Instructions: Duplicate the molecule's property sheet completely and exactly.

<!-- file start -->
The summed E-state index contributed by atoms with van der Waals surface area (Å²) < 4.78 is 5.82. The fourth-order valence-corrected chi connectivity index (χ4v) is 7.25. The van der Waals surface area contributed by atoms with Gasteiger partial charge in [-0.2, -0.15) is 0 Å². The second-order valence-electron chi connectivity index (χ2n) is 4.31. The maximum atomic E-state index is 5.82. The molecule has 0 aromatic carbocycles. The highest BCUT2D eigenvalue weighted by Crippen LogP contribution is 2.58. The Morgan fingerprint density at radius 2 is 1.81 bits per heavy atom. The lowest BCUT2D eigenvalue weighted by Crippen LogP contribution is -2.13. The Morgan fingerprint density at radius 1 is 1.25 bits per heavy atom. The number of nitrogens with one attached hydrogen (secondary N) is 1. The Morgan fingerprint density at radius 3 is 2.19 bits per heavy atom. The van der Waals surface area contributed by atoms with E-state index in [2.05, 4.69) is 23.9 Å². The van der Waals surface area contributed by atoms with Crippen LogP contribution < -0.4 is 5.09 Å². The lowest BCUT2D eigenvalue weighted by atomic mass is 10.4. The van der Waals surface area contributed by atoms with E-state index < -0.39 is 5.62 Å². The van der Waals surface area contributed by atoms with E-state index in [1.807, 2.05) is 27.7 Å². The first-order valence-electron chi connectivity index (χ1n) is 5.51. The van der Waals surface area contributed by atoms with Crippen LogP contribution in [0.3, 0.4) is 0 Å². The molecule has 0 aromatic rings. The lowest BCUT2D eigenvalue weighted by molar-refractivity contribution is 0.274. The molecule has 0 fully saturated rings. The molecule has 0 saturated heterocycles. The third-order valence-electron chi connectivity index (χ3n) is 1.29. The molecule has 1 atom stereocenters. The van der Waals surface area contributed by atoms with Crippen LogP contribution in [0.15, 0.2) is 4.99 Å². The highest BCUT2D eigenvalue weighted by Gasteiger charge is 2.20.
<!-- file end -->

The summed E-state index contributed by atoms with van der Waals surface area (Å²) < 4.78 is 5.82. The fourth-order valence-corrected chi connectivity index (χ4v) is 7.25. The van der Waals surface area contributed by atoms with Gasteiger partial charge in [-0.2, -0.15) is 0 Å². The second-order valence-electron chi connectivity index (χ2n) is 4.31. The maximum atomic E-state index is 5.82. The molecule has 0 aromatic carbocycles. The highest BCUT2D eigenvalue weighted by Crippen LogP contribution is 2.58. The Morgan fingerprint density at radius 2 is 1.81 bits per heavy atom. The lowest BCUT2D eigenvalue weighted by Crippen LogP contribution is -2.13. The Morgan fingerprint density at radius 1 is 1.25 bits per heavy atom. The number of nitrogens with one attached hydrogen (secondary N) is 1. The Morgan fingerprint density at radius 3 is 2.19 bits per heavy atom. The van der Waals surface area contributed by atoms with E-state index in [2.05, 4.69) is 23.9 Å². The van der Waals surface area contributed by atoms with Crippen LogP contribution < -0.4 is 5.09 Å². The lowest BCUT2D eigenvalue weighted by atomic mass is 10.4. The van der Waals surface area contributed by atoms with E-state index < -0.39 is 5.62 Å². The van der Waals surface area contributed by atoms with E-state index in [1.807, 2.05) is 27.7 Å². The first-order valence-electron chi connectivity index (χ1n) is 5.51. The van der Waals surface area contributed by atoms with Crippen LogP contribution in [0.3, 0.4) is 0 Å². The molecule has 0 aromatic rings. The lowest BCUT2D eigenvalue weighted by molar-refractivity contribution is 0.274. The molecule has 0 fully saturated rings. The molecule has 0 saturated heterocycles. The third-order valence-electron chi connectivity index (χ3n) is 1.29. The molecule has 1 atom stereocenters. The van der Waals surface area contributed by atoms with Crippen LogP contribution in [0.15, 0.2) is 4.99 Å². The highest BCUT2D eigenvalue weighted by Gasteiger charge is 2.20.